As companies of all sizes move from physical environments to ones that are more highly virtualized (or even entirely virtualized,) everything changes. While “how backups are done” is sometimes viewed as the biggest change, monitoring the virtual environment and leveraging the cloud are becoming higher priorities for end users. In this fourth and final blog entry in my interview series with PHD Virtual’s CMO Steve Kahan, he discusses how virtualization monitoring and the cloud are impacting the future of backup in general and PHD Virtual specifically.

Jerome:  In looking at PHD’s product line, both backup and virtualization monitoring are featured very prominently on its website. Can you talk about how backup and monitoring fit together in virtualized environments?

Steve: A lot of times when PHD looks at SMBs and departmental enterprise customers, which are core parts of PHD’s target market, it sees VM Administrators responsible for managing all aspects of the virtual environment, backup and monitoring.

From an execution perspective, selling multiple products to that same end user is certainly a good strategy so users can work with a single vendor to get two of the most important solutions they need. That’s why PHD provides very synergistic products like PHD Virtual Backup and PHD Virtual Monitoring to go after this environment.

These products are also very synergistic in the sense that backup and monitoring are very intensive processes that can consume a lot of time and money. PHD actually bundles these products together as solutions so administrators get all of the robust tools you need to effectively protect, monitor and manage your virtual infrastructure.

What’s cool is PHD also makes these bundles available very affordable so VM Administrators can try it for FREE and get an up close and personal evaluation of the value received. These products install and configure in minutes.

Jerome: The cloud is poised to become an increasingly big part of backup in 2013. Why the growing interest in cloud and how does PHD plan to respond to this customer demand?

Steve:
    PHD firmly believes that backup to the cloud will grow rapidly because all that big data has to go somewhere. PHD customers are exploring cloud backup strategies for many use cases. Some of the most common use cases are:

  • Long term storage vaults for archived backups, often replacing tape storage;
  • Secondary data centers for cold or hot standbys of virtual machines for disaster recovery purposes; and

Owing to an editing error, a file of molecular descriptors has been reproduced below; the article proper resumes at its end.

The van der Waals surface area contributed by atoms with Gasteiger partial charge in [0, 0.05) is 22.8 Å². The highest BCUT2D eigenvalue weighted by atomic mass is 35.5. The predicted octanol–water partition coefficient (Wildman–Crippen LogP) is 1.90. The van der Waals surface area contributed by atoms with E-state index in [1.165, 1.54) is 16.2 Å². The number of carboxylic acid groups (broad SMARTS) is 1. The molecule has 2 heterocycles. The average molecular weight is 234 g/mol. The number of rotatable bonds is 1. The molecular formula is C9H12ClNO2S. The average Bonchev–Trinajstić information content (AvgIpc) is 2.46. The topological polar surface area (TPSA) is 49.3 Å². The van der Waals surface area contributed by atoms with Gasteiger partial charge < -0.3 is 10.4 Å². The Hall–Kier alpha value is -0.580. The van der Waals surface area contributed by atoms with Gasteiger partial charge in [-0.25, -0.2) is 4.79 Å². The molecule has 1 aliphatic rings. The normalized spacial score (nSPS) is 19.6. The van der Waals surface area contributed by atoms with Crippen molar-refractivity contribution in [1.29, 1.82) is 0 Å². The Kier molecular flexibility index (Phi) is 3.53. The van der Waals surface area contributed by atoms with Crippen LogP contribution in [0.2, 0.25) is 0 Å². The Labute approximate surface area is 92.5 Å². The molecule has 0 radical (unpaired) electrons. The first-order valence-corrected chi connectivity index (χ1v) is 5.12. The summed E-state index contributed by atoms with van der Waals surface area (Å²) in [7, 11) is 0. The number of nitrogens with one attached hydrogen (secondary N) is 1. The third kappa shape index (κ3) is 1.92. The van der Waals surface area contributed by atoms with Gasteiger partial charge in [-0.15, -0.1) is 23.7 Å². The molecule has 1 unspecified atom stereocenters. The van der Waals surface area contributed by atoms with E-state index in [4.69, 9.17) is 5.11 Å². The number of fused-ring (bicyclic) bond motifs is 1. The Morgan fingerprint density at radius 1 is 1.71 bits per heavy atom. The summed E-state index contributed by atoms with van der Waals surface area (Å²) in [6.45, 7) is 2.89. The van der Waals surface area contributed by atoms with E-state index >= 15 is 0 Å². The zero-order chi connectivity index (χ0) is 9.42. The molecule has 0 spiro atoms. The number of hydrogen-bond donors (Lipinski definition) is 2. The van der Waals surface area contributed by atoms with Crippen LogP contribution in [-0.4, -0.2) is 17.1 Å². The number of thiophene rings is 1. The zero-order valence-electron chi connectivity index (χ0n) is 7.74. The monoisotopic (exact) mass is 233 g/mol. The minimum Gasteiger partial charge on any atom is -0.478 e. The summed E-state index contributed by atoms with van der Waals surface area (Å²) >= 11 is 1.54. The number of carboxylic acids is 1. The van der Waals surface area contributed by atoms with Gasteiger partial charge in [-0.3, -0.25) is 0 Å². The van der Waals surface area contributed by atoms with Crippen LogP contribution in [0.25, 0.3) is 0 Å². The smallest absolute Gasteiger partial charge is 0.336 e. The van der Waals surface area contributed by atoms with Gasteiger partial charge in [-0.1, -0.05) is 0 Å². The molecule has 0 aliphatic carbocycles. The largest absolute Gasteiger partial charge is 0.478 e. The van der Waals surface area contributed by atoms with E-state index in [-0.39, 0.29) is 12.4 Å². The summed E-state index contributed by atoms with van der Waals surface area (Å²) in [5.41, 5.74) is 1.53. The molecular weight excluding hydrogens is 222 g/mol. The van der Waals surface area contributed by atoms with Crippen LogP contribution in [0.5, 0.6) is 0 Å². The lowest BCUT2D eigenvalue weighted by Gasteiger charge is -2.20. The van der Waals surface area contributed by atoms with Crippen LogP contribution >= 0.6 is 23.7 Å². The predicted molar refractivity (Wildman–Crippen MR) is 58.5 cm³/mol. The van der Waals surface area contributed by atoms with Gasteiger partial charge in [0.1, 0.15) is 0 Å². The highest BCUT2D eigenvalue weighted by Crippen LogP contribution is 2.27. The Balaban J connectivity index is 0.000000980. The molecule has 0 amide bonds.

• Inexpensive, monthly rental storage space for daily backups.

Small to medium sized businesses, in particular, are looking to the public cloud for backup storage rather than investing in additional on premises hardware storage. Over 45% of our existing customers want options to backup or replicate to the cloud.

Combinations of local, off site, and cloud backup to support different backup windows and retention policies are most often requested. Users are not yet fully transitioning to the cloud; rather, they want multiple options based on the importance of the application, the frequency of changes in the data, and the amount of data to be protected. This indicates that data protection and disaster recovery is well understood by backup administrators: they are now savvy enough to leverage the cloud when it is practical and efficient for their needs.

PHD Virtual is paying close attention to these trends and listening to our customers. This is why we will be delivering several new and exciting cloud offerings beginning in late Q1 2013. Stay tuned!

In Part I of this series, Steve discusses how new tools are needed to backup and manage the new virtual infrastructure of today.

In Part II of this series, Steve discusses how PHD Virtual introduces new feature functionality into its product without its backup software becoming too complex for
users to effectively utilize.

In Part III of this series, Steve discusses how PHD cultivates feedback from its user base to help do backups better going forward.

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